May 4, 2022
For potentially the first time ever, in 2021 more money was invested in biotech startups and IPOs than was returned to the ecosystem through acquisitions of startups.
What does that mean for biotech markets, which are down 50%+ since their 2021 peak? Because M&A hasn't kept pace with the massive increase in startup funding, only a sizeable increase in M&A volume would catalyze a big market rebound. However, M&A can certainly provide a floor to stabilize the market.
The good news is that big pharma has never had as much dry powder as it does today, and there have never been so many innovative startups. If there was ever a time to go on a buying spree, it is now.
This post explores potential impact of M&A on the biotech market from two angles: the gap between startup funding and startup M&A, and M&A activity after other biotech market crashes.
In November 2002, the Dow Jones Biotech Index was down 60% from its dotcom-boom peak (for comparison, the XBI is down 55% from its 2021 peak as of May 4, 2022). Many companies were trading below cash. Investors expected a flurry of M&A to revive the sector, but this never occurred. Companies didn't want to admit defeat and sell for a discount to the bubble-level prices, and many held out hope that the market would recover.
While companies thought they were undervalued, potential acquirors thought acquisition targets were overvalued -- even with the market down over 60%. Art Levinson, then-CEO of Genentech (and current Chairman of the Board at Apple) said that even after the dotcom bust, "it’s still not clear that biotech stocks are cheap". This sentiment was recently echoed by Severin Schwan, the current CEO of Roche (Art Levinson sold Genentech to Roche in 2009): "even though valuations [have] come down, they're still at a high level". Many other big pharma CEOs feel the same way.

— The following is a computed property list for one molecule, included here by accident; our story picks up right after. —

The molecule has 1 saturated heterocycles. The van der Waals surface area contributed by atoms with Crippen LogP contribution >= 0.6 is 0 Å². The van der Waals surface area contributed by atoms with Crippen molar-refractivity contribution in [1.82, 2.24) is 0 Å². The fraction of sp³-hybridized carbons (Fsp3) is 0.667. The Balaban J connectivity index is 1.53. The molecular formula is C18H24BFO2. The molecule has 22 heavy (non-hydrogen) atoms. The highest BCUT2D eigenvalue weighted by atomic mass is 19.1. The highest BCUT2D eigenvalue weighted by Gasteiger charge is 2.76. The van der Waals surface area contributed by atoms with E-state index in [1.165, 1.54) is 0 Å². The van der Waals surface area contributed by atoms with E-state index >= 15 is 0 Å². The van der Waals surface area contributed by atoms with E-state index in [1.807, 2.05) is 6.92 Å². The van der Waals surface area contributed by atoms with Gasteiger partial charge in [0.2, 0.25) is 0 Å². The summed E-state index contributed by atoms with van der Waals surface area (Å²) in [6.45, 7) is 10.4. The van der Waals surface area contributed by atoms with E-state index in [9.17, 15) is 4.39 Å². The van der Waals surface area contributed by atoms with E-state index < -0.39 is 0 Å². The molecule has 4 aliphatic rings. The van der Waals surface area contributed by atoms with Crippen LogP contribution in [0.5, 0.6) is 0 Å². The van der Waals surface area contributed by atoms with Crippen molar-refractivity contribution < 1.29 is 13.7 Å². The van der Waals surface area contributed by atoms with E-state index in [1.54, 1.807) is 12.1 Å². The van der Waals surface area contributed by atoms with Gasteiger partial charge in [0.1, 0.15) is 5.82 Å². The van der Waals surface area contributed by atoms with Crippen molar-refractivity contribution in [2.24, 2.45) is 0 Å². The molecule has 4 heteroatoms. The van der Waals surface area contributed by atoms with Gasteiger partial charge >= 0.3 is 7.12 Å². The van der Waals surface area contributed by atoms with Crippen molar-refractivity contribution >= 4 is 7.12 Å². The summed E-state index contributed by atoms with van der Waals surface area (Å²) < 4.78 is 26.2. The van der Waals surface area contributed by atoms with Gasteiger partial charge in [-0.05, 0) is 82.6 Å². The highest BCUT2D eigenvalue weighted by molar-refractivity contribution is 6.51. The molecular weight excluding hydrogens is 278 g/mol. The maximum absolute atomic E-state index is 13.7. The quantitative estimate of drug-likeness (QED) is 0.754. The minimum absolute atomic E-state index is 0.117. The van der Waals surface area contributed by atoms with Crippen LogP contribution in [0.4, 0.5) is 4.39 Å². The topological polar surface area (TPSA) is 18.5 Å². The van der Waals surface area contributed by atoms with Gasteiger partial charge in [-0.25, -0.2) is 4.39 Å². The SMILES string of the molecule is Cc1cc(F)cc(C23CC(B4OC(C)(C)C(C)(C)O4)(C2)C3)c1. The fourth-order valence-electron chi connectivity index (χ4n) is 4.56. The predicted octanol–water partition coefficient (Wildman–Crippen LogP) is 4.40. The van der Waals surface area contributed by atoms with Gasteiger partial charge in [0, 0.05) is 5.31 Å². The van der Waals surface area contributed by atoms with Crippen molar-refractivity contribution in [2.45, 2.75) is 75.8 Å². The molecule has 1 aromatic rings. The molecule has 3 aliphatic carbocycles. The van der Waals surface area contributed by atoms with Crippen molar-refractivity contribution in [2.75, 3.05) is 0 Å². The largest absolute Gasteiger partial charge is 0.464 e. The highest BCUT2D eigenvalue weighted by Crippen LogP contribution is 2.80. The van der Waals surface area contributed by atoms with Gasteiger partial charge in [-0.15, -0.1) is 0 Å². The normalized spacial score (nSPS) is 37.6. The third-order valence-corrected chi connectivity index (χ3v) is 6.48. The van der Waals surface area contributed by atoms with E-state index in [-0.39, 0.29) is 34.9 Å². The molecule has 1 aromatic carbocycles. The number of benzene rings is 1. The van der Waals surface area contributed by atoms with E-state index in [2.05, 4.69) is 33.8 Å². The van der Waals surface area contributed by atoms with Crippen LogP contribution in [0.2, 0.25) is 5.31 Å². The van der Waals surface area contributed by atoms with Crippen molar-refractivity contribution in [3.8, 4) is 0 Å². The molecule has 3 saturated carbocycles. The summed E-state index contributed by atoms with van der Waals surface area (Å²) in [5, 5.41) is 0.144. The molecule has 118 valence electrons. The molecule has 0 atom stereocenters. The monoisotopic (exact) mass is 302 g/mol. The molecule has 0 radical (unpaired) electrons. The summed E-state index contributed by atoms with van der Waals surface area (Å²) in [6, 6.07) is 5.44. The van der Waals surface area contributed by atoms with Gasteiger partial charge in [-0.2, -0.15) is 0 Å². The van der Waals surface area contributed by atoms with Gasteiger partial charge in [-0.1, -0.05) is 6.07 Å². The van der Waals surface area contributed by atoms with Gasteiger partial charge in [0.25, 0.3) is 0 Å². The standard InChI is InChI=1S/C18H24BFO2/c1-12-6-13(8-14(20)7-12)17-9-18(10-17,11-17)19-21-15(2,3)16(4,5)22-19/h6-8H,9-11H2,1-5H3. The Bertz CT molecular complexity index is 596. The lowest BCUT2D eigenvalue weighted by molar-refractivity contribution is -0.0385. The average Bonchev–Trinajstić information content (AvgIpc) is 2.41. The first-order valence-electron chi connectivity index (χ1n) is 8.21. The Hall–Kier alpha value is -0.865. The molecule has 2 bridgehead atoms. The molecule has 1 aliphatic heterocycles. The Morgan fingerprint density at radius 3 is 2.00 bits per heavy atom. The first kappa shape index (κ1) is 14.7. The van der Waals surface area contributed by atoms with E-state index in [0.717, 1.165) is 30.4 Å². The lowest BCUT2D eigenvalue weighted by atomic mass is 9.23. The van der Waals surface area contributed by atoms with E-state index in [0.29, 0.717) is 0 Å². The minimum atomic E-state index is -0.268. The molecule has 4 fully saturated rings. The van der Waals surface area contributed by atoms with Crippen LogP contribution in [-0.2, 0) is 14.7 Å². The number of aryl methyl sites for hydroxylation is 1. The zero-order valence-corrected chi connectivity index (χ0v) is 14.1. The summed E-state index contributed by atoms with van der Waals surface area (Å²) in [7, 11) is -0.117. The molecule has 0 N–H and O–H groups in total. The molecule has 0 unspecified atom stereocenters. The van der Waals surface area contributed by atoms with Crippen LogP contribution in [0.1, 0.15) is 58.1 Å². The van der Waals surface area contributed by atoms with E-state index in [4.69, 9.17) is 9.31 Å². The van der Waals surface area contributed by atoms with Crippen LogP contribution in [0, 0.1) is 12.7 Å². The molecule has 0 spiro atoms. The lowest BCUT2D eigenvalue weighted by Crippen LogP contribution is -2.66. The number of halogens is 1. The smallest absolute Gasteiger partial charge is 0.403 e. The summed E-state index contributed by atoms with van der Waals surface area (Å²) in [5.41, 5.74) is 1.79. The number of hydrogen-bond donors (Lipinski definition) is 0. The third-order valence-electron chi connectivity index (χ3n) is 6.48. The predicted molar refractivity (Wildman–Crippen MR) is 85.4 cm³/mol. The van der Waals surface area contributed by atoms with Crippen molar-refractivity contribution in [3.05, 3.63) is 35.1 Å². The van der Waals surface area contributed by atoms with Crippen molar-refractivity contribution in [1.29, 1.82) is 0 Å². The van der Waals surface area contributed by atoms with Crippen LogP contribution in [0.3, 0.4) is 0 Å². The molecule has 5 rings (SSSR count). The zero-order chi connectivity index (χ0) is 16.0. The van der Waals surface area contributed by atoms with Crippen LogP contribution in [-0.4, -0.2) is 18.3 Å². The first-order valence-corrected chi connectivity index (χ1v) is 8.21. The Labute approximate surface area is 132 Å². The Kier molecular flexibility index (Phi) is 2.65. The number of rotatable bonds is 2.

Overall, the parallels between the dotcom bust and today are that 1) big pharma viewed bubble-level valuations as far too high and 2) big pharma is willing to be patient and wait until seller expectations adjust to the new, more conservative reality. On a positive note, some big pharma CEOs such as Paul Hudson at Sanofi say that they are willing to pay up for the right asset. Big pharma wants assets with first-in-class or best-in-class potential demonstrated by rigorous science. Companies working on such products can still command significant value.
What about more recent crashes?
In 2015, biotech markets suffered their biggest crash since the dotcom bubble popped. But starting in March 2016, markets quickly rebounded.
A huge increase in big pharma M&A since 2013 was a big reason that the bubble grew in the first place. It is reasonable, then, to guess that a surge in M&A activity catalyzed the rebound.
However, that was not the case. M&A was down 50%+ in 2016 compared to 2015, while the XBI rebound started in March 2016. It turns out that Fed policy, rather than M&A, saved the market.